Ground Chinese Star Anise Seed (1 oz. bag)
(Whole Star Anise)
Your Price: $1.95
Star anise is the unusual
fruit of a small oriental tree. It is, as the name suggests, star
shaped, radiating between five and ten pointed boat-shaped sections,
about eight on average. These hard sections are seed pods. Tough
skinned and rust coloured, they measure up to 3cm (1-1/4”)
long. The fruit is picked before it can ripen, and dried. The stars
are available whole, or ground to a red-brown powder.
In traditional Chinese medicine, star anise is prescribed as a digestive
aid and to help cure colic in babies. More recently, Shikimic Acid,
extracted from star anise, is one of the chief ingredients in the
antiviral Tamiflu drug used to fight avian influenza.
Bouquet: Powerful and liquorice-like, more pungent and stronger
Flavour: Evocative of a bitter aniseed, of which flavour star anise
is a harsher version. Nervertheless, the use of star anise ensures
an authentic touch in the preparation of certain Chinese dishes.
Hotness Scale: 3
Preparation and Storage
The whole stars can be added directly to the cooking pot; pieces
are variously referred to as segments, points and sections. Otherwise,
grind the whole stars as required. Small amounts are used, as the
spice is powerful. Stored whole in airtight containers, it keeps
for well over a year.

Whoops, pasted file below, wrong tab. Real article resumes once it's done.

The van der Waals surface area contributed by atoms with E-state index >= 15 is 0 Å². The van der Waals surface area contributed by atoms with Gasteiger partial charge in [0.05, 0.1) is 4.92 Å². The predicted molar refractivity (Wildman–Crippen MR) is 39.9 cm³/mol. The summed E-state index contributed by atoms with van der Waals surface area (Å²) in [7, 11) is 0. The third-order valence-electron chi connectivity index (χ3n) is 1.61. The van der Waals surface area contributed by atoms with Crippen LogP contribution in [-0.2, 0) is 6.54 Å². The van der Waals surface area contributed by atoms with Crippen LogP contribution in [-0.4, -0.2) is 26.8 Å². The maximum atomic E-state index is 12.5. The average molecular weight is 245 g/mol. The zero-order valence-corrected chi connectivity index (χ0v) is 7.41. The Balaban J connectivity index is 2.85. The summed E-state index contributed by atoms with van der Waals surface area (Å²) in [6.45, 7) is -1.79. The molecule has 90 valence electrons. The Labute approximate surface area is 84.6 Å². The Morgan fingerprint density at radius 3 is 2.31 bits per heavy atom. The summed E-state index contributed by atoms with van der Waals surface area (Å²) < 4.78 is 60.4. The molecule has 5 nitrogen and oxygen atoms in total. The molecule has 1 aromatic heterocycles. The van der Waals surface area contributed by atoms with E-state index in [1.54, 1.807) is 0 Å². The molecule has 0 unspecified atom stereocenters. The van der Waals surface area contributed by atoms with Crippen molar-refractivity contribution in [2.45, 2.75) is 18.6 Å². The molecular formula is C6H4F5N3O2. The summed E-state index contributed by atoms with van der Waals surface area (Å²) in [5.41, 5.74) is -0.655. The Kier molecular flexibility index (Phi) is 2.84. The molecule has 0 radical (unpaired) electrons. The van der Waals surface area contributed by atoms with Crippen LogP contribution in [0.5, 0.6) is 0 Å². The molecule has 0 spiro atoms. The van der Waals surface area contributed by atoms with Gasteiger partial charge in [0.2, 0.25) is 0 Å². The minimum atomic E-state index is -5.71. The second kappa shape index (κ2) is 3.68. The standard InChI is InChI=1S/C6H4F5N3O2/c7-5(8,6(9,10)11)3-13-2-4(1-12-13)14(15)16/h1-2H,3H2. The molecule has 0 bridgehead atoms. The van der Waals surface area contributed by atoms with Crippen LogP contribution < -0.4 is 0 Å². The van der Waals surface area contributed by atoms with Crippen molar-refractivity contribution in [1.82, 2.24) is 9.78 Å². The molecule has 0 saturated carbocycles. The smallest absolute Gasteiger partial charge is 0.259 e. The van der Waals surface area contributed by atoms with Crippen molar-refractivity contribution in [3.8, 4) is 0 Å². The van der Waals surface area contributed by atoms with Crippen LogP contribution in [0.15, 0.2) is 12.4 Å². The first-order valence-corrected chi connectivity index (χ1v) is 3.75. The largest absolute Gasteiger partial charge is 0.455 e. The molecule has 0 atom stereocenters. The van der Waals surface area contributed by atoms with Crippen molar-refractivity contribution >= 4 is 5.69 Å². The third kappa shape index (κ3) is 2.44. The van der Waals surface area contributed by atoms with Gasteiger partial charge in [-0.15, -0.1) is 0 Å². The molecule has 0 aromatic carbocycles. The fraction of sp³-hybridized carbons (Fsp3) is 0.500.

Star anise is used in the East as aniseed is in the West. Apart
from its use in sweetmeats and confectionery, where sweeteners must
be added, it contributes to meat and poultry dishes, combining especially
well with pork and duck. In Chinese red cooking, where the ingredients
are simmered for a lengthy period in dark soy sauce, star anise
is nearly always added to beef and chicken dishes. Chinese stocks
and soups very often contain the spice.. It flavours marbled eggs,
a decorative Chinese hors d’oeuvre or snack. Mandarins with
jaded palates chew the whole dried fruit habitually as a post-prandial
digestant and breath sweetener - an oriental comfit. In the West,
star anise is added in fruit compotes and jams, and in the manufacture
of anise-flavoured liqueurs, the best known being anisette. It is
an ingredient of the mixture known as “Chinese Five Spices”.